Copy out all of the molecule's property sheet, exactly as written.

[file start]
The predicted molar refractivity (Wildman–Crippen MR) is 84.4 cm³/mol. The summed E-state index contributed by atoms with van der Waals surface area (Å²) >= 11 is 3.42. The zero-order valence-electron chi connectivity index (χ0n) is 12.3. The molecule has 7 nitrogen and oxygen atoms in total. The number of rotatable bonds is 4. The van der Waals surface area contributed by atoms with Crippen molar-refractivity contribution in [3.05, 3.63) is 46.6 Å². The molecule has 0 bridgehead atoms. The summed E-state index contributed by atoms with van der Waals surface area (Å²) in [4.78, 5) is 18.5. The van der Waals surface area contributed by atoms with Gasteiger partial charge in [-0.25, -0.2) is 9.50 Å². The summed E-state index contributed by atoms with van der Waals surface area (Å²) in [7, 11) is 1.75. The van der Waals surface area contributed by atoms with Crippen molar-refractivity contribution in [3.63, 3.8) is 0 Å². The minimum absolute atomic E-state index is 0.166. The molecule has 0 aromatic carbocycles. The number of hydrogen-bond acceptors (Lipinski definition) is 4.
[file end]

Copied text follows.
The predicted molar refractivity (Wildman–Crippen MR) is 84.4 cm³/mol. The summed E-state index contributed by atoms with van der Waals surface area (Å²) >= 11 is 3.42. The zero-order valence-electron chi connectivity index (χ0n) is 12.3. The molecule has 7 nitrogen and oxygen atoms in total. The number of rotatable bonds is 4. The van der Waals surface area contributed by atoms with Crippen molar-refractivity contribution in [3.05, 3.63) is 46.6 Å². The molecule has 0 bridgehead atoms. The summed E-state index contributed by atoms with van der Waals surface area (Å²) in [4.78, 5) is 18.5. The van der Waals surface area contributed by atoms with Gasteiger partial charge in [-0.25, -0.2) is 9.50 Å². The summed E-state index contributed by atoms with van der Waals surface area (Å²) in [7, 11) is 1.75. The van der Waals surface area contributed by atoms with Crippen molar-refractivity contribution in [3.63, 3.8) is 0 Å². The minimum absolute atomic E-state index is 0.166. The molecule has 0 aromatic carbocycles. The number of hydrogen-bond acceptors (Lipinski definition) is 4.